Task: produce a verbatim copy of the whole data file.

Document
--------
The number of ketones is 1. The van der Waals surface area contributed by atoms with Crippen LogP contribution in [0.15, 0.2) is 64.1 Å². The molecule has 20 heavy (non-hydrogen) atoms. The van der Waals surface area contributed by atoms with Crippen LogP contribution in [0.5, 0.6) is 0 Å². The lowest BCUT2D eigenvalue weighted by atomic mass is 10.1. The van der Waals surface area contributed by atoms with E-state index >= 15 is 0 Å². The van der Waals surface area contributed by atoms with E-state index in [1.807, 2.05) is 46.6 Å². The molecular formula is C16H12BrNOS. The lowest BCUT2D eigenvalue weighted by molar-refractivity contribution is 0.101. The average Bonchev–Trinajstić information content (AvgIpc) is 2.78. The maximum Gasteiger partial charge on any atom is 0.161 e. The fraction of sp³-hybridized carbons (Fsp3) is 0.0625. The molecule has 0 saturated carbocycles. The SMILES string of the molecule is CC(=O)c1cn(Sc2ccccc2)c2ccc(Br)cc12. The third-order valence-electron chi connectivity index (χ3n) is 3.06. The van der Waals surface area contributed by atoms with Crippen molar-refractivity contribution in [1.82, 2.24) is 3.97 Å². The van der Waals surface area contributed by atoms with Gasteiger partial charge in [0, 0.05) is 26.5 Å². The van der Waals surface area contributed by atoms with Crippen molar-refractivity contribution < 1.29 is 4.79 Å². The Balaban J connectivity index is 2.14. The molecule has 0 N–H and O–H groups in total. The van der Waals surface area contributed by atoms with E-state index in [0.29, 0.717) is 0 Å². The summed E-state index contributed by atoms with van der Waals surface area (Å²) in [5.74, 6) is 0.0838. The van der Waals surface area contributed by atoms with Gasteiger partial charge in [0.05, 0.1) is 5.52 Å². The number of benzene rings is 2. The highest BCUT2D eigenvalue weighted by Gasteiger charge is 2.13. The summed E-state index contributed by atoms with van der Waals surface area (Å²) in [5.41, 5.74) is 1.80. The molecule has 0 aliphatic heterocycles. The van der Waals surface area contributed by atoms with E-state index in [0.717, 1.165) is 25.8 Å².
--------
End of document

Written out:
The number of ketones is 1. The van der Waals surface area contributed by atoms with Crippen LogP contribution in [0.15, 0.2) is 64.1 Å². The molecule has 20 heavy (non-hydrogen) atoms. The van der Waals surface area contributed by atoms with Crippen LogP contribution in [0.5, 0.6) is 0 Å². The lowest BCUT2D eigenvalue weighted by atomic mass is 10.1. The van der Waals surface area contributed by atoms with E-state index >= 15 is 0 Å². The van der Waals surface area contributed by atoms with E-state index in [1.807, 2.05) is 46.6 Å². The molecular formula is C16H12BrNOS. The lowest BCUT2D eigenvalue weighted by molar-refractivity contribution is 0.101. The average Bonchev–Trinajstić information content (AvgIpc) is 2.78. The maximum Gasteiger partial charge on any atom is 0.161 e. The fraction of sp³-hybridized carbons (Fsp3) is 0.0625. The molecule has 0 saturated carbocycles. The SMILES string of the molecule is CC(=O)c1cn(Sc2ccccc2)c2ccc(Br)cc12. The third-order valence-electron chi connectivity index (χ3n) is 3.06. The van der Waals surface area contributed by atoms with Crippen molar-refractivity contribution in [1.82, 2.24) is 3.97 Å². The van der Waals surface area contributed by atoms with Gasteiger partial charge in [0, 0.05) is 26.5 Å². The van der Waals surface area contributed by atoms with Crippen molar-refractivity contribution < 1.29 is 4.79 Å². The Balaban J connectivity index is 2.14. The molecule has 0 N–H and O–H groups in total. The van der Waals surface area contributed by atoms with E-state index in [0.29, 0.717) is 0 Å². The summed E-state index contributed by atoms with van der Waals surface area (Å²) in [5.74, 6) is 0.0838. The van der Waals surface area contributed by atoms with Gasteiger partial charge in [0.05, 0.1) is 5.52 Å². The number of benzene rings is 2. The highest BCUT2D eigenvalue weighted by Gasteiger charge is 2.13. The summed E-state index contributed by atoms with van der Waals surface area (Å²) in [5.41, 5.74) is 1.80. The molecule has 0 aliphatic heterocycles. The van der Waals surface area contributed by atoms with E-state index in [0.717, 1.165) is 25.8 Å².